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Punting Formations: A Guide To Safe Punting

Joshua S. Kelly-USA TODAY Sports

Not a whole lot has been written about punting schemes, so I wanted to take a chance to teach all of you how rugby punting works. This is not how every team will run it, it is a pretty simple scheme that can be run from a few different formations depending on how teams prefer to punt. The scheme I will be talking about will be run from the shield formation. When I played we called it "red" because we had a right footed kicker and right and red both start with R.

Red Punt

Red Punt

To start with, you want each player on the front line about three yards from each other. The outermost player is referred to as the end, the second guy is the tackle, the middle guy is the guard. Ends are usually wide receivers or corners, tackles are safety/outside linebacker types, and guards are tight end/middle linebacker types. Widening out like this forces teams to spread out to cover the two outermost players, as well as making covering the width of the field easier for the punting team. Does this mean it is easier for pressure to get through? Absolutely. The three guys behind the front line, the formations titular "shield", need to be very good blockers. They will not have difficult coverage responsibilities, they are there to block first and foremost. A particularly athletic backup defensive end could do it. The two front guys in the shield are about eight yards back, with the middle man a step or two behind them, shaded to a side so the snap can reach the punter. The punter is standing around fifteen yards back, directly behind the long snapper.

The players on the front line, with the exception of the long snapper, are supposed to block the player to their right. The long snapper has to get a good snap off, then he free releases to go get the punt returner. The blocking technique does not require they really engage all that seriously, more that they get across the face of the guy to their right and make it too difficult to get to the punter before he can kick it. The punter, bear in mind, is running like crazy away from the rush and should get a kick off in a few seconds. You don’t need much. Once the ball is kicked they will take lanes aiming diagonally towards the right sideline. The goal is to pin the punt returner down on the right sideline or get a punt that the returner doesn’t catch and just keeps rolling down the field.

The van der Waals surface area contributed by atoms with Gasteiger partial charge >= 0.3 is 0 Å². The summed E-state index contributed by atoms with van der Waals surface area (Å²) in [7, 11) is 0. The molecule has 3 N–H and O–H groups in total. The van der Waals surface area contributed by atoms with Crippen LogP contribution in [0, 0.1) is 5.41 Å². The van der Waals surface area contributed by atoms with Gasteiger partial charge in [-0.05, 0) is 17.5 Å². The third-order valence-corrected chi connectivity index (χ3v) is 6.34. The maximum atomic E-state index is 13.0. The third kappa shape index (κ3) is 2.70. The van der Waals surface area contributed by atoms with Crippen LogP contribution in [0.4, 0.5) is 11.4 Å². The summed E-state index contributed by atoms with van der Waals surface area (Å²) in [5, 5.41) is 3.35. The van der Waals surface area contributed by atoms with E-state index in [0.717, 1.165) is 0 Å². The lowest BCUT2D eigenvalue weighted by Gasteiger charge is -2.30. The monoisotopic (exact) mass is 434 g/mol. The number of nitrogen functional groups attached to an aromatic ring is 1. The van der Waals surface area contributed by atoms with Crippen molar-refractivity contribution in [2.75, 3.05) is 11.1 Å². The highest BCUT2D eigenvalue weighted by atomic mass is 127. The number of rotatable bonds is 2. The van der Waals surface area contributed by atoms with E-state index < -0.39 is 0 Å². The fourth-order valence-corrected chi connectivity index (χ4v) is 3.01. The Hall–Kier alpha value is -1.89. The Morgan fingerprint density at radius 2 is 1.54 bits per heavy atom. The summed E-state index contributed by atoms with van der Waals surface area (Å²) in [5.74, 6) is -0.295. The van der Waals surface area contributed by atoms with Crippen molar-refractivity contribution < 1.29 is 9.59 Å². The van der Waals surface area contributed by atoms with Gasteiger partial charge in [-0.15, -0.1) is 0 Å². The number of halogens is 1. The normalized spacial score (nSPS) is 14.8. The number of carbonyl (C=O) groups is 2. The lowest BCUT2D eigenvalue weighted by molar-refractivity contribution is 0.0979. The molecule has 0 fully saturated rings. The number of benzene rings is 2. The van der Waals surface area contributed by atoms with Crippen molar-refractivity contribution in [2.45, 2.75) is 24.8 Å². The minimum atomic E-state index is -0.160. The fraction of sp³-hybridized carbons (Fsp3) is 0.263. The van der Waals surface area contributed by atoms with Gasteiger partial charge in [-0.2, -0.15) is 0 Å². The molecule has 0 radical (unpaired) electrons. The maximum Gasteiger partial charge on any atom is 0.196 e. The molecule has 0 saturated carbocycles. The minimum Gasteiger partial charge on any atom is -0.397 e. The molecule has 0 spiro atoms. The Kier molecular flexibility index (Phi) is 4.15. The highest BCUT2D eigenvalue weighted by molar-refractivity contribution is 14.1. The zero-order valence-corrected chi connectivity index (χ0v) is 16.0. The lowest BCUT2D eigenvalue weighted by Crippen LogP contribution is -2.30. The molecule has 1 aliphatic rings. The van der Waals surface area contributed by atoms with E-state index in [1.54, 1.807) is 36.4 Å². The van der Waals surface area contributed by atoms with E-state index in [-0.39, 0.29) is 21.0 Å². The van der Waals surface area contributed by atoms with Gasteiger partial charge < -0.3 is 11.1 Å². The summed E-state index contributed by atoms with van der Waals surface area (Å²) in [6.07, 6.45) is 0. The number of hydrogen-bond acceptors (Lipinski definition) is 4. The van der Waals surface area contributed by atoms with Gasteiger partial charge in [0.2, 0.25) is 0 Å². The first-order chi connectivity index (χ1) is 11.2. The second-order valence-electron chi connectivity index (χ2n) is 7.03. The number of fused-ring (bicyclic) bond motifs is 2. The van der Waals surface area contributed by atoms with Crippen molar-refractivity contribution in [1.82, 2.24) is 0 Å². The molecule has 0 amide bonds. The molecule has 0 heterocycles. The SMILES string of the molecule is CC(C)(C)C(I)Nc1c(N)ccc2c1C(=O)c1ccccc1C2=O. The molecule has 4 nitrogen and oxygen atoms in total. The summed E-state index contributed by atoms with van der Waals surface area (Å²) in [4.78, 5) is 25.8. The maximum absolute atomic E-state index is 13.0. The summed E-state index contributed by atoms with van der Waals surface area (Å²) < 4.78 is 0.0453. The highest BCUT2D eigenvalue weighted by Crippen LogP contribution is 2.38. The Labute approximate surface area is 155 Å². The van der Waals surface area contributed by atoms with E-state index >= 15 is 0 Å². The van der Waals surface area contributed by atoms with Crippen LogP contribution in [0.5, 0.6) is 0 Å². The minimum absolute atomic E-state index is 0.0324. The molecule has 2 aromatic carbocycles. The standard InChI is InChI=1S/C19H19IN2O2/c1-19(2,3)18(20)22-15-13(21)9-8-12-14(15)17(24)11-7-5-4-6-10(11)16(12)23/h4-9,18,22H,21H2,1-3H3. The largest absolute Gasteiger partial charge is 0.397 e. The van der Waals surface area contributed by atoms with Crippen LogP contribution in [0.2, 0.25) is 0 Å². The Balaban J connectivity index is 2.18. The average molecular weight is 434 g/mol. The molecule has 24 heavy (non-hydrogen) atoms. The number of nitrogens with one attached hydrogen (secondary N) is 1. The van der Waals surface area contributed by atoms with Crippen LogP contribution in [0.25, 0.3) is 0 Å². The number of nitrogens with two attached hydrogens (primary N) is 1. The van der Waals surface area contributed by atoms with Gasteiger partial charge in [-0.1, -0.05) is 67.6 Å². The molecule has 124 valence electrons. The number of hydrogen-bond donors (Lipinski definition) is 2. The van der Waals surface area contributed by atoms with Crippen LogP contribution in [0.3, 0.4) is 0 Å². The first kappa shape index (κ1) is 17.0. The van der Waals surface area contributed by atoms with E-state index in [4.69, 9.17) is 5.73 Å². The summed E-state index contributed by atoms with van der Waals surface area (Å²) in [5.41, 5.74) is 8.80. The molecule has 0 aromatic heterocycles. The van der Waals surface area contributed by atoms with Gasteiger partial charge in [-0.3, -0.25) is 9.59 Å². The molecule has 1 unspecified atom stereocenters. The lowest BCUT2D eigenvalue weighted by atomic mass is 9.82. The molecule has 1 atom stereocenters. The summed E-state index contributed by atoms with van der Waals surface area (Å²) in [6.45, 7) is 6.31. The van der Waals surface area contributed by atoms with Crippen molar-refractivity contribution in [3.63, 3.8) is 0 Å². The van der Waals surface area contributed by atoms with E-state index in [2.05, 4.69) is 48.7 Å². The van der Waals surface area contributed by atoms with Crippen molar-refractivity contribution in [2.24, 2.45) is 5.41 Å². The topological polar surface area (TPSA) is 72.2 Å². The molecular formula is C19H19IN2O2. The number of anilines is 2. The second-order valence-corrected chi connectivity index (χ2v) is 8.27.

The three guys in the shield all have slightly different variations of making sure no one slips through the line and kills the punter. The furthest player to the right is tasked with making sure the right edge is sealed, and will serve as the backup contain player to the right side. The middle player is taking an area roughly from the right tackle to the long snapper, and is basically told go get the ball. The left most player is asked to seal off the left side of the line, block the most dangerous man, and take off to the left to serve as an emergency contain player.

The punter has a pretty simple job, starting with making absolutely sure he catches the snap. A punt is only slightly above a turnover, but still, a punt is far better than a fumbled punt attempt. Once the punter catches the snap he begins making a half circle towards the line of scrimmage, holding the ball for as long as he can without risking the punt being blocked. The longer he holds it the further downfield his front line can cover, and the less likely their is to be a dangerous return. If the punter has to punt he will kick the ball on the run, with the goal for it to tumble end over end. This has the dual bonus of being hard to catch and making the punt roll further downfield if the returner doesn’t catch it. The punter does have another option, though, if no one is in any position to tackle him before he can get a first down the punter is allowed to pull the ball down and take off. You may remember seeing this before. This added bonus is what makes the rugby punt so dangerous, there is always the threat of a fake, a fumbled punt return, or the ball slowly dribbling twenty yards downfield as the opposing coach fumes.